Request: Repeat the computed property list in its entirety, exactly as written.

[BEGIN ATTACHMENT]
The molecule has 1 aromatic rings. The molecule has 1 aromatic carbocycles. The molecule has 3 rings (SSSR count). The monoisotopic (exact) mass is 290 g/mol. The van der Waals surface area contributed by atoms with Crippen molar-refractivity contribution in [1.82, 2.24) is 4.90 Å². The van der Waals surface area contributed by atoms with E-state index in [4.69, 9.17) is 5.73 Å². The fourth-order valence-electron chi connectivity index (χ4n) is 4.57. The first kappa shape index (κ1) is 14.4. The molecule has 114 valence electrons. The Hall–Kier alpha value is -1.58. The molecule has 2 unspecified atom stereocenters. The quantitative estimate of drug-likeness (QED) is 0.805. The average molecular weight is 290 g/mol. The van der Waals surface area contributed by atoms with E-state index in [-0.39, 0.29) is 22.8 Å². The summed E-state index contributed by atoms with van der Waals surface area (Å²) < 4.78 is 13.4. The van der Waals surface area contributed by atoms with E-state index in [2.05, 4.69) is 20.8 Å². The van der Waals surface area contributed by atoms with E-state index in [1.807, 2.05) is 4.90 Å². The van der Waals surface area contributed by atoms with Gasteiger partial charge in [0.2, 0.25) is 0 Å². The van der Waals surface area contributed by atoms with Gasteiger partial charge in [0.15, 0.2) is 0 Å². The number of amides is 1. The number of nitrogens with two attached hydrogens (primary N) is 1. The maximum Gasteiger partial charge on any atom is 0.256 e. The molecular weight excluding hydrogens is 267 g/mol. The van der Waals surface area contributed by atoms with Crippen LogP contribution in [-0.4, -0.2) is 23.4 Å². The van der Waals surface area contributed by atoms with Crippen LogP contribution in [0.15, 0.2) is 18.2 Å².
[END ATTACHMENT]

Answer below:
The molecule has 1 aromatic rings. The molecule has 1 aromatic carbocycles. The molecule has 3 rings (SSSR count). The monoisotopic (exact) mass is 290 g/mol. The van der Waals surface area contributed by atoms with Crippen molar-refractivity contribution in [1.82, 2.24) is 4.90 Å². The van der Waals surface area contributed by atoms with E-state index in [4.69, 9.17) is 5.73 Å². The fourth-order valence-electron chi connectivity index (χ4n) is 4.57. The first kappa shape index (κ1) is 14.4. The molecule has 114 valence electrons. The Hall–Kier alpha value is -1.58. The molecule has 2 unspecified atom stereocenters. The quantitative estimate of drug-likeness (QED) is 0.805. The average molecular weight is 290 g/mol. The van der Waals surface area contributed by atoms with E-state index in [-0.39, 0.29) is 22.8 Å². The summed E-state index contributed by atoms with van der Waals surface area (Å²) < 4.78 is 13.4. The van der Waals surface area contributed by atoms with E-state index in [2.05, 4.69) is 20.8 Å². The van der Waals surface area contributed by atoms with E-state index in [1.807, 2.05) is 4.90 Å². The van der Waals surface area contributed by atoms with Gasteiger partial charge in [0.2, 0.25) is 0 Å². The van der Waals surface area contributed by atoms with Gasteiger partial charge in [0.15, 0.2) is 0 Å². The number of amides is 1. The number of nitrogens with two attached hydrogens (primary N) is 1. The maximum Gasteiger partial charge on any atom is 0.256 e. The molecular weight excluding hydrogens is 267 g/mol. The van der Waals surface area contributed by atoms with Crippen LogP contribution in [-0.4, -0.2) is 23.4 Å². The van der Waals surface area contributed by atoms with Crippen LogP contribution in [0.15, 0.2) is 18.2 Å².